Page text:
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Friday, 19 December 2014

New Changes To EU Food Industry Legislation Expected In 2015

The EU is proposing changes to Regulation 882/2004, which is the EU legislation that governs food and agriculture industries, to strengthen enforcement of health and safety standards for the food industry through Europe. The proposed changes are still being negotiated and a final text is not expected until 2015. The proposed changes will affect how food standards are monitored in the UK and impact most businesses within the food industry.

Thursday, 18 December 2014

Land Registry Changes Now Implemented For Restrictions On Leasehold Titles

Leasehold landlords and management companies should note the recent changes to the Land Registry’s approach to restrictions on leasehold titles. Leaseholders looking to cancel restrictions placed on the title by dissolved landlords or former managements companies can also benefit from the simplifications brought in with these changes.

In Practice Guide 19A, that came into effect in October of 2014, the Land Registry made a number of changes in regards to its practice for restrictions on leasehold properties. The guide introduced changes that will have the notable implication of simplifying and streamlining the process at the Land Registry for placing restrictions on registered leasehold titles.

Wednesday, 17 December 2014

Audacious Data Protection Breach Highlights Risks For Businesses

One of the UK’s largest mobile phone networks was left embarrassed after an individual managed to gain access to its confidential information. The individual, a company director, was fined for illegally assessing one of Everything Everywhere's (EE) customer databases.

Matthew Devlin, a director of three marketing and telecoms companies, gained access to the details of when EE's customers were due a mobile phone upgrade by impersonating a member of the operators’ security team during calls and emails to legitimate mobile phone distributors. He succeeded in obtaining the log-in details and password to EE's database and targeted customers with services offered by his own telecoms companies. He was fined £500, plus £438.63 costs and an £50 victim surcharge.

The case was embarrassing for EE but it also demonstrates that even large organisations with significant resources are vulnerable to breaches of data security. SMEs need to be particularly cautious as to how they protect data regulated under the Data Protection Act as significant fines exist if failings become evident.

Tuesday, 16 December 2014

Changes To Insolvency Litigation Funding In April 2015

The 1st of April 2013 saw the coming into force of the Legal Aid, Sentencing and Punishment of Offenders Act 2012 which introduced changes to the civil justice system, recommended by Lord Justice Jackson. The reforms to the funding of litigation included the abolition of the recoverability of conditional fee agreement (CFA) success fees and after the event (ATE) insurance premiums.

The application of these reforms was delayed in relation to insolvency proceedings but it is now clear that this exception is due to expire in April 2015. Currently, insolvency practitioners undertake litigation on behalf of creditors with the costs funded from CFAs or ATE insurance policies.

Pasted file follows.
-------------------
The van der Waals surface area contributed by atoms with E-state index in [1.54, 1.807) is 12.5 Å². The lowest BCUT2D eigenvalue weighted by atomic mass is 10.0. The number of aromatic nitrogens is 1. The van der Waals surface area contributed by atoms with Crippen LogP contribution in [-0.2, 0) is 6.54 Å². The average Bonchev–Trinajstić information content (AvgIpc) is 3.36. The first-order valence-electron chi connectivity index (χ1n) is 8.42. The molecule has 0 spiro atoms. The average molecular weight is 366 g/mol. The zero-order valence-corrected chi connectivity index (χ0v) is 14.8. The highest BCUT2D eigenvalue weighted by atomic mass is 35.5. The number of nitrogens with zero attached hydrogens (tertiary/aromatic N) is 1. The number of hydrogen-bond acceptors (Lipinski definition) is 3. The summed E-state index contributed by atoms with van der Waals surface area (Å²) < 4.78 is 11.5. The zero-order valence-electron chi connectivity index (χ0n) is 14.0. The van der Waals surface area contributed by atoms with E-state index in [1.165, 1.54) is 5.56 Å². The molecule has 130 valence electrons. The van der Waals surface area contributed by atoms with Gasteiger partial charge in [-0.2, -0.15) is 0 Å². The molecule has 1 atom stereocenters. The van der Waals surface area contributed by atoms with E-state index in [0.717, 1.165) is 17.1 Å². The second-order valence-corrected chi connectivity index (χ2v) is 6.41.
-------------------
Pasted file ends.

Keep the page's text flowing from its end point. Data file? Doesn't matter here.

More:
Monday, 15 December 2014

A New Twist In Trade Mark Case Of Interflora v M&S

The long-running trade mark dispute between Interflora and Marks and Spencer (M&S) has captivated brand owners and intellectual property lawyers since its early beginnings in 2008. The battle ensued after M&S’ used Interflora’s name as keywords to prompt Google adverts which did not actually contain the Interflora name or branding but took users to M&S’ own flower delivery service. The outcome has important implications for all brand owners and their competitors.

In May 2013 Arnold J, High Court judge, found in favour of Interflora by declaring that M&S was guilty of trade mark infringement for using Interfloras’s trade mark as a keyword. In the latest twist the Court of Appeal declared in November 2014 that, due to a number of errors of law apparent in the proceedings, the case must be allowed to go to appeal and remitted it for a retrial to the High Court.

Friday, 12 December 2014

Construction Businesses Must Do More To Improve Site Safety

The Health and Safety Executive (HSE) recently announced that 40 per cent of working sites failed to properly protect workers. This was found as a result of a month long inspection initiative at almost 2,000 building sites. Nearly half of these were undergoing dangerous practices, yet the HSE claims that many of these issues could easily have been prevented.

Thursday, 11 December 2014

Forex Fines May Encourage Litigation Against Banks

The massive forex fines recently levied against a number of major UK and US banks are projected to have new ramifications for banking regulation and for litigation related to the fallout. Big European banking names like HSBC, Royal Bank of Scotland, UBS as well as American banks like JP Morgan Chase, Citibank and Bank of America, have been fined by the regulators, thereby adding a huge further blemish upon to public image of the banking sector.

The latest fine of £2.6 billion was collectively issued by UK’s Financial Conduct Authority (FCA) along with two regulators of USA namely, Commodity Futures Trading Commission (CFTC) and Office of the Comptroller of the Currency (OCC). Further financial damage may be incurred if third parties that suffered losses due to rigged trades seek to make civil litigation claims against the banks involved.